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Aubrey de Grey

The Seven Lively SENS (Strategies for Engineered Negligible Senescence):

An Interview with Dr. Aubrey de Grey

By David Jay Brown

Aubrey de Grey, Ph.D. is on a search for the Holy Grail of medicine–the ability to stop and reverse the human aging process. Although this ambitious biogerontologist at the University of Cambridge in England was trained as a computer scientist, he is also a self-taught biologist with a strong interest in why organisms age. After marrying a geneticist in 1991, Dr. de Grey became so interested in biology that he began teaching himself the subject. In 1996 he had progressed far enough to make a significant contribution in molecular biology, by identifying previously unknown influences that affect the mutations that occur in mitochondria (the intracellular structures that provide cells with energy), after only reviewing the relevant literature on this for several months. 

Dr. de Grey received his M.A. in computer science at the University of Cambridge, and has been working there as a computer scientist in the Department of Genetics since 1992. His insights into mitochondria earned him a Ph.D. in biology from the university, although Dr. de Grey is not a laboratory researcher. He does no biology experiments. Rather, he is purely a theoretician in the realm of biology, and he prefers to see the Big Picture. By studying the literature from different scientific disciplines, he has assembled a master plan for how to “cure aging.” Although controversial, he has outlined what many experts believe are feasible engineering solutions to the seven basic consequences of prolonged metabolism that accumulate as what we call “aging.” 

These seven factors involved in aging, and Dr. Grey’s proposed solutions, will be discussed in the interview, but briefly they are: (1) The loss of cells that we need; (2) The accumulation of cells that we don’t need; (3) DNA mutations inside the cell nucleus; (4) DNA mutations inside the cell’s mitochondria; (5) The accumulation of “junk” inside of cells; (6) The accumulation of “junk” outside of cells; and (7) The formation of cross-linked proteins outside cells.

For each of these seven problems Dr. de Grey has a solution. These solutions are organized as part of a project he has masterminded, which he calls “Strategies for Engineered Negligible Senescence,” or SENS. Two of these strategies are ideas of his own, while the other five came from colleagues. The strength of Dr. de Grey’s ideas lies in his engineering approach–which is goal-directed to find practical solutions–and his interdisciplinary perspective. What may be most important about Dr. de Grey’s work is that he has brought together many experts from different fields that normally wouldn’t be interacting and sharing ideas. It is through this cross-fertilization of ideas that so much excitement and controversy has resulted from his work.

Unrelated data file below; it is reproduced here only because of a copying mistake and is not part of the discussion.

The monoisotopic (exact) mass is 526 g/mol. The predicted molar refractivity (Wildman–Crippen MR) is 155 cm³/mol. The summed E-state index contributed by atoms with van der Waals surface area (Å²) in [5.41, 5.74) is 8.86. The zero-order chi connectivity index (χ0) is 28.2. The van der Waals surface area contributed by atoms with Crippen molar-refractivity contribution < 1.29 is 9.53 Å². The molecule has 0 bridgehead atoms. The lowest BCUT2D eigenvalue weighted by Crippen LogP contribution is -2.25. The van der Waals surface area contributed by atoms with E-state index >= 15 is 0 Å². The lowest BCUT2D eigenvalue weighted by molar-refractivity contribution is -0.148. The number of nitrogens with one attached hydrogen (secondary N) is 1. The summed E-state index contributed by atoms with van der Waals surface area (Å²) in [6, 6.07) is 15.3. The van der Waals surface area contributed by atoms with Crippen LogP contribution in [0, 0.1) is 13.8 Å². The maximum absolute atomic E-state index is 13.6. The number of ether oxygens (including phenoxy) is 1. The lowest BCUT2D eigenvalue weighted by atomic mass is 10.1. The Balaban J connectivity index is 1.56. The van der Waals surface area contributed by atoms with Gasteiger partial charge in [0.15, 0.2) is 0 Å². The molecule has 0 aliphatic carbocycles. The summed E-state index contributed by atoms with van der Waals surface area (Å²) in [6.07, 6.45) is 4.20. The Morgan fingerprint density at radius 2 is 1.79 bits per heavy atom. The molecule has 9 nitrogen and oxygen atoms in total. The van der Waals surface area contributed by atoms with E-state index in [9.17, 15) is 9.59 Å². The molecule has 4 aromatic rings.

Dr. de Grey is currently the chairman and the Chief Science Officer of the Methuselah Foundation, which offers financial prizes to researchers who can break previous records of lifespan in mice. He is on the scientific advisory boards for the Maximum Life Foundation, Legendary Pharmaceuticals, Centenarian Species and Rockfish project, and the Alcor Life Extension Foundation. Dr. de Grey is also on the Board of Directors of the International Association of Biomedical Gerontology and the American Aging Association, and he is editor-in-chief of the journal Rejuvenation Research. To find out more about Dr. de Grey’s work visit his Web site:

I interviewed Dr. de Grey on February 3, 2005. Aubrey is extremely attentive, mentally energetic, and eloquent with words. We talked about the reasons for aging, the obstacles that stand in the way of reversing the aging process, and the social and psychological consequences of having a population that lives for hundreds or thousands of years.

David: How did you first become interested in biogerontology? 

Aubrey: This is one of the most common questions that I get asked, of course, but it’s actually one of the ones I find hardest to answer. I’ve been wracking my brains for years about this, because, you see, it was very gradual. I’m sure that from the dawn of time–from when I was a kid–it was obvious to me that aging was not a good thing, but that didn’t really count as being interested in gerontology because I never regarded it as my problem. I was not a biologist back then. My main interests in school–as a kid and as a university student–were in math and computers. I guess I took the view that while it’s obviously hard to do anything about aging there are professional biologists who must doubtless be hammering away at this, and they’ll make their breakthrough in the fullness of time.